The blind spot in this piece is shared by the original study: an unwillingness to prioritize transit explicitly over car travel. But in order for Riverview Rail to be successful, that is the main hurdle that must be overcome. Avoiding car congestion in downtown St. Paul (a non-existent problem today by any comparative metric) cannot be given more priority than moving light rail trains. If Ramsey County and St. Paul accept that, then the rest falls into place.

    1. Elizabeth Larey

      I am concerned when people make statements like “business owners who insist they cannot operate without parking directly in front of their business can sell to the many new owners who can”, This seems like a rather callous remark to many whose businesses have been there for decades. Would there be a possibility to locate parking ramps in this corridor in order to facilitate transit? I don’t think its fair to say “ tell the local opposition to get with the program”. They should have a say in what happens with transit, they live and work there.

      1. Alex SchieferdeckerAlex Schieferdecker

        Is it more callous than “tens of thousands of transit riders should sit in car traffic every day so that I can have a handful of parking spaces directly in front of my business”?

        When street space is limited, someone isn’t going to get what they want.

    2. Jerome Johnson

      The way the proposed off-7th Riverview LRT can serve the Ford site and still get riders from downtown to MSPTerminal 1 is to run 10 mph faster at 33 mph (including stops) than either the 54 Express bus (23 mph) or the surprisingly slow Modern Streetcar (21 mph). It does so by running at typical light rail speeds over a dedicated, unimpaired right of way parallel to West 7th that only actually crosses West 7th once, at the east end of Sibley Plaza. This dedicated ROW is mainly the CP Spur west of Randolph and most likely near Shepard Road east of Randolph. Stations are also at least one mile apart to meet normal LRT specs but nonetheless located in highly developable locales. These locales include, but not limited to, Sibley Plaza, Otto Street and West 7th/Randolph thanks to the geography of the CPR Spur ROW itself. The track location as proposed minimizes street interference and construction disruption, provides for optimum station location and yet addresses a community objective by allowing much of West 7th (St. Clair and Lexington areas come to mind) to develop at a more deliberate pace.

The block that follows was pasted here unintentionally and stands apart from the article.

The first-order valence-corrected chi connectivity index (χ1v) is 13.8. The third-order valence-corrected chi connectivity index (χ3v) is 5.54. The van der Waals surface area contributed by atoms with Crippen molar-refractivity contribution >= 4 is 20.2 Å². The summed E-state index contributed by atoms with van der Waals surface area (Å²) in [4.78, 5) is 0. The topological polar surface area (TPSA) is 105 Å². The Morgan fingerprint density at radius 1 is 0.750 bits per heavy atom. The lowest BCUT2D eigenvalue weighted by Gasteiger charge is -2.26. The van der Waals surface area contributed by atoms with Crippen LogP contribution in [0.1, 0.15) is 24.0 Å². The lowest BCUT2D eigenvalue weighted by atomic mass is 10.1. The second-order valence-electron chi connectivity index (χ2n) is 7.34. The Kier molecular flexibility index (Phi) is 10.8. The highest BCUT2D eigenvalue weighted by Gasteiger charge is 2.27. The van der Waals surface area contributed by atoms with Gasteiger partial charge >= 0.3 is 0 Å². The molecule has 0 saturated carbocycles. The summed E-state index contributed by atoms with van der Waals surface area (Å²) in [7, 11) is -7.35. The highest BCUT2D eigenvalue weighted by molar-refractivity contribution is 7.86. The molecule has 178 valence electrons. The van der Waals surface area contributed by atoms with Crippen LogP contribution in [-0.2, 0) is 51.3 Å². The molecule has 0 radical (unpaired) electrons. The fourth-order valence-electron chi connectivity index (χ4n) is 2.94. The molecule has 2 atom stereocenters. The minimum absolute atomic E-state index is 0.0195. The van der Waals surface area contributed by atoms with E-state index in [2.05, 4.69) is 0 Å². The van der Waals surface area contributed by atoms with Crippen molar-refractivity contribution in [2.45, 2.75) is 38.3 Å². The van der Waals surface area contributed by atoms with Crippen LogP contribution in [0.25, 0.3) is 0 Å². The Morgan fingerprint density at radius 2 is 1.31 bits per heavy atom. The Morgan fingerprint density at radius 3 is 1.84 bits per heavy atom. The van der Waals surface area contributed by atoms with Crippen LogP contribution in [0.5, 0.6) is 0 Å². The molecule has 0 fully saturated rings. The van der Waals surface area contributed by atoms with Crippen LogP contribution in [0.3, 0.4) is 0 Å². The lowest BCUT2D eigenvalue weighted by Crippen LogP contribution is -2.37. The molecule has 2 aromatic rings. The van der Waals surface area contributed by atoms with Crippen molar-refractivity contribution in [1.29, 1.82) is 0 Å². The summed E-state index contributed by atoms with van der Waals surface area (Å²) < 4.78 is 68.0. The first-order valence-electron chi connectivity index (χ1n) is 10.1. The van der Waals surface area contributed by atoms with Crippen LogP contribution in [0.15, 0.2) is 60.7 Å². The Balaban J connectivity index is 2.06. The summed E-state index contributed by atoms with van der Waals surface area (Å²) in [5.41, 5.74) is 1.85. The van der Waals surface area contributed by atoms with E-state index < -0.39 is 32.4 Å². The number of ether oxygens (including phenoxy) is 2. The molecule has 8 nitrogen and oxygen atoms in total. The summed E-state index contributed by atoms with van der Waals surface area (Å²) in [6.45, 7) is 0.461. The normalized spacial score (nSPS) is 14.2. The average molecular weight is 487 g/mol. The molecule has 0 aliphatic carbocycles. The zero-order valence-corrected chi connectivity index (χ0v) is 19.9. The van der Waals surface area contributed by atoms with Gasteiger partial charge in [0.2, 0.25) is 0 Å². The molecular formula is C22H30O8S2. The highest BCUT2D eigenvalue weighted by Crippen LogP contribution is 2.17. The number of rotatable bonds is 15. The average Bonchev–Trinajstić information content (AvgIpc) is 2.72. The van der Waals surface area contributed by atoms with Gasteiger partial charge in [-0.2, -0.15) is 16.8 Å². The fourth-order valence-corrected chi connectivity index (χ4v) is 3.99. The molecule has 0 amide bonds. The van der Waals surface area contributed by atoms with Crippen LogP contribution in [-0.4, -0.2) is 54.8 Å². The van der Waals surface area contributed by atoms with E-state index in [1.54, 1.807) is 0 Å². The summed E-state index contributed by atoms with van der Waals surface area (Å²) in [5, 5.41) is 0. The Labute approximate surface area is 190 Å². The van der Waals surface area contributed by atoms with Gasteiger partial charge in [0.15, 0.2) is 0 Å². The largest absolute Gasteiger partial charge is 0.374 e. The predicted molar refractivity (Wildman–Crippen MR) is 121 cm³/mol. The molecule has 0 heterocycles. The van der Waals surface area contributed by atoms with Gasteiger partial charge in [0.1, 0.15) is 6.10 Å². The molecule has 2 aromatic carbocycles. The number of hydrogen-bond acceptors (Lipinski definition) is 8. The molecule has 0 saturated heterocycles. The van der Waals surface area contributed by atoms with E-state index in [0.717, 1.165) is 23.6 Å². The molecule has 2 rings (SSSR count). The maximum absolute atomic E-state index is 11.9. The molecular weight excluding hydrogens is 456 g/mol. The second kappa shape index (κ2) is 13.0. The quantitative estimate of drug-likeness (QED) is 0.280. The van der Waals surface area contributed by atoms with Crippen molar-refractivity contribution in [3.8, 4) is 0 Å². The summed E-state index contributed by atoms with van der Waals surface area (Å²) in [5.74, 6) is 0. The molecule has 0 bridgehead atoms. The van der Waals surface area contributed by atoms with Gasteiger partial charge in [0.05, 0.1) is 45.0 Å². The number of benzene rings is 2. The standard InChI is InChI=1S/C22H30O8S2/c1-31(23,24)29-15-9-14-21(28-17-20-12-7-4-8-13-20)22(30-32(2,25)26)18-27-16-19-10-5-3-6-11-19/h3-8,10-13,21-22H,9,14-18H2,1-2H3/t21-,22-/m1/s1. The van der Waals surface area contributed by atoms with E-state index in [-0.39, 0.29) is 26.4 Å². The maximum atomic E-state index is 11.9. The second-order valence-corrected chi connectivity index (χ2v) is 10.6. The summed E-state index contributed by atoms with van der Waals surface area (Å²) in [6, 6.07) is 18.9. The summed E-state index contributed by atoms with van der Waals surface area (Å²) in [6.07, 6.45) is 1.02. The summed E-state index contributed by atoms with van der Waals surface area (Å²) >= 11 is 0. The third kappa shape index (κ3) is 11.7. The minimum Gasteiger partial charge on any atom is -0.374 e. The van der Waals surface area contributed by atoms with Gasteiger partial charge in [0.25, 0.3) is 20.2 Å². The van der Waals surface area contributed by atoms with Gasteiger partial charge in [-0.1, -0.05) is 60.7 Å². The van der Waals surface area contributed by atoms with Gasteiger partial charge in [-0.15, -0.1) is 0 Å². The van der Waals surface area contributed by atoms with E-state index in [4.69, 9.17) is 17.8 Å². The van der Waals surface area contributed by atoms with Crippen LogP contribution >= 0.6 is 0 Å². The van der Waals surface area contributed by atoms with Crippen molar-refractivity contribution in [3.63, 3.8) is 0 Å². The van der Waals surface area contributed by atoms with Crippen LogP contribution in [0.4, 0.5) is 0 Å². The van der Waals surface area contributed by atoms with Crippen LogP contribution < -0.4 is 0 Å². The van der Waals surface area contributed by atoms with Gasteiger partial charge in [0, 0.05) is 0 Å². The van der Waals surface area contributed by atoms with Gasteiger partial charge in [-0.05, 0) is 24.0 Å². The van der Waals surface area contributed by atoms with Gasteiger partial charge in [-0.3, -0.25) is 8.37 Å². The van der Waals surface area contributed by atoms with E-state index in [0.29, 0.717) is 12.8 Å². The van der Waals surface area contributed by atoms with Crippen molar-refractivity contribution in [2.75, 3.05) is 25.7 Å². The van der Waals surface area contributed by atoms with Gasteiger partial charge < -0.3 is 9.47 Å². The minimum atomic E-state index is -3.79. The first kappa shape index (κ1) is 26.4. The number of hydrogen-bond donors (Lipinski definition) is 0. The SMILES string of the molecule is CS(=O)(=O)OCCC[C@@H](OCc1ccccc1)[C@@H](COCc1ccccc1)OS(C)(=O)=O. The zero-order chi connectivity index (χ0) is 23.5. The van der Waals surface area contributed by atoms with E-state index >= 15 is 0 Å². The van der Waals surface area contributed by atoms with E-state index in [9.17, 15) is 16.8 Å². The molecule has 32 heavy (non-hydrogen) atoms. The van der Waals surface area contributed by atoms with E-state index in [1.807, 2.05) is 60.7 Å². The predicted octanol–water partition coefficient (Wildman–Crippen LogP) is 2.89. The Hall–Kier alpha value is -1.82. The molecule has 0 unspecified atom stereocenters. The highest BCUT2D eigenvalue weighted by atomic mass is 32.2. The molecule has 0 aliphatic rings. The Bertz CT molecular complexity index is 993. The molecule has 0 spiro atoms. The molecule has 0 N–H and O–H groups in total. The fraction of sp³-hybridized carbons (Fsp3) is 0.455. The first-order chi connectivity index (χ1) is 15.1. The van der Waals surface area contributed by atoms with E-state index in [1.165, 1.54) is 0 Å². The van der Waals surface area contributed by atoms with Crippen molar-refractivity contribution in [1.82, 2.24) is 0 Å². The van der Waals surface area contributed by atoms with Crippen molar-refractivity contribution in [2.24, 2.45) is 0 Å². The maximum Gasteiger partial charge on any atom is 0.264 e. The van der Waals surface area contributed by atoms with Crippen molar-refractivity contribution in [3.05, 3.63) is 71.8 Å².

The faster speed of the off-7th ROW allows for Xcel to MSP service in 17 minutes compared to current 20 minutes via 54 Express and a slow 23 minutes proposed for Modern Streetcar. At $2 billion for a system to actually move riders slower than what is in place should make one stop, take notice and ask if the disruption to West 7th traffic and the businesses depending on that thoroughfare is truly worth it? It also compels one to wonder just what they were thinking as the Modern Streetcar scheme got legs and then rode the groupthink bandwagon to LPA fruitition. Any ideas out there as to how this happened?

      Another longer run collateral benefit of routing Riverview through Ford and then over the river as proposed would be the provision for a wye to be built connecting to the Blue Line somewhere around 54th that would enable single seat service from, say, Sibley Plaza and the Ford Site to/from Downtown Minneapolis. One can only imagine what single seat rides from those locales to/from downtown Minneapolis, downtown STP and MSP can do to spur development of those areas.

      1. Bill LindekeBill Lindeke

        The Ford site route was studied at length during the process and ultimately rejected because ridership numbers would be about the same, despite serving more people through Ford. That’s because a lot of the market for going to and from the MSP airport is actually on the Southwest end of the route, near the Shepard/Davern area. For those people, instead of a 10 minute trip to the airport, it would be a 20+ minute trip, miles out of the way. A lot of ridership drops off with that choice, and probably is better served by the existing 54 bus.

        Ideally, we would do both, build a spur going up to Ford ALSO, kind of like the WYE you suggest here.

        1. Jerome Johnson

          The Ford Site ridership estimated by the LPA study was bad because that study routed the line over the river via the 46th Street bridge and then swung north of 46th before joining the Blue Line north of the 46th Street Station. They also threw in two low patronage, completely unnecessary stations between Sibley Plaza and the main Ford Site station. Trip times were indeed bad and ridership suffered as a result. You cannot help but wonder why the consultants doing that study so blatantly skewed the Ford Site outcome. The CART proposal presented by Mr. Schoetller uses a new bridge and dedicated right of way to route its classic LRT alternative through the site and to the Blue Line in a manner that adds only a few minutes to the five-minute Sibley Plaza – MSP Terminal 1 trip via the LPA and/or 54 Express. The CART plan actually shortens the Sibley Plaza -Terminal 2 and Sibley – MOA trips compared to current 54 Express. Then, should you add a wye connection to the Blue Line so as to provide fast, single seat LRT trips from the site to MSP and downtown, it is hard not to envision dramatic ridership gains.

      2. Alex SchieferdeckerAlex Schieferdecker

        Doesn’t make sense to me to run Riverview Rail in an alignment that is useless to most of the people and businesses on West 7th Street, all in order to serve the Ford Site. That’s robbing Peter to pay Paul.

        Instead of twisting the alignment into a pretzel avoid all these impacts (inevitably creating new, different impacts, as SWLRT and Bottineau LRT have discovered), it’s far more direct and sensible to have the simplest alignment—straight down West 7th—and address the impacts from that directly.

        1. Jerome Johnson